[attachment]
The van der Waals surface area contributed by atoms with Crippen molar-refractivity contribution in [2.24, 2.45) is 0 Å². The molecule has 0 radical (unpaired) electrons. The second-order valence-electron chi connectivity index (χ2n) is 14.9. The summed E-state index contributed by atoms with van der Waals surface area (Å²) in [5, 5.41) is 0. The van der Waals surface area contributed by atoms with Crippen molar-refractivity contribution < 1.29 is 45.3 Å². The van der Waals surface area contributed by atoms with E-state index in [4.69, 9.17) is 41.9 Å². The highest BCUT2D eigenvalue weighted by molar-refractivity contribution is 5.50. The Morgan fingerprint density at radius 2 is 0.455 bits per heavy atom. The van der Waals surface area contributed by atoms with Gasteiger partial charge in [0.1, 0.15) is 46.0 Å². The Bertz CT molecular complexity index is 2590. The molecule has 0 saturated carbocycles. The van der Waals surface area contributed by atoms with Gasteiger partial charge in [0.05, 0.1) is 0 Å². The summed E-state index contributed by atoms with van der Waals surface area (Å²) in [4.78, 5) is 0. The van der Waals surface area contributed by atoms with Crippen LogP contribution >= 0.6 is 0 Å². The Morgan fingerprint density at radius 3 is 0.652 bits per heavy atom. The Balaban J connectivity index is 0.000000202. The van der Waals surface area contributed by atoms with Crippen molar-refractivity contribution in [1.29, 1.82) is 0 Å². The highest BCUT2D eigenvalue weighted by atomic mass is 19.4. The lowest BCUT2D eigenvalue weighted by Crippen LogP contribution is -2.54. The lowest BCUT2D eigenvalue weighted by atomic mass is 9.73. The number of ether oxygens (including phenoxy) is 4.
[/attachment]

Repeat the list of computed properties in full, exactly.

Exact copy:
The van der Waals surface area contributed by atoms with Crippen molar-refractivity contribution in [2.24, 2.45) is 0 Å². The molecule has 0 radical (unpaired) electrons. The second-order valence-electron chi connectivity index (χ2n) is 14.9. The summed E-state index contributed by atoms with van der Waals surface area (Å²) in [5, 5.41) is 0. The van der Waals surface area contributed by atoms with Crippen molar-refractivity contribution < 1.29 is 45.3 Å². The van der Waals surface area contributed by atoms with E-state index in [4.69, 9.17) is 41.9 Å². The highest BCUT2D eigenvalue weighted by molar-refractivity contribution is 5.50. The Morgan fingerprint density at radius 2 is 0.455 bits per heavy atom. The van der Waals surface area contributed by atoms with Gasteiger partial charge in [0.1, 0.15) is 46.0 Å². The Bertz CT molecular complexity index is 2590. The molecule has 0 saturated carbocycles. The van der Waals surface area contributed by atoms with Gasteiger partial charge in [0.05, 0.1) is 0 Å². The summed E-state index contributed by atoms with van der Waals surface area (Å²) in [4.78, 5) is 0. The van der Waals surface area contributed by atoms with Crippen LogP contribution >= 0.6 is 0 Å². The Morgan fingerprint density at radius 3 is 0.652 bits per heavy atom. The Balaban J connectivity index is 0.000000202. The van der Waals surface area contributed by atoms with Crippen molar-refractivity contribution in [1.29, 1.82) is 0 Å². The highest BCUT2D eigenvalue weighted by atomic mass is 19.4. The lowest BCUT2D eigenvalue weighted by Crippen LogP contribution is -2.54. The lowest BCUT2D eigenvalue weighted by atomic mass is 9.73. The number of ether oxygens (including phenoxy) is 4.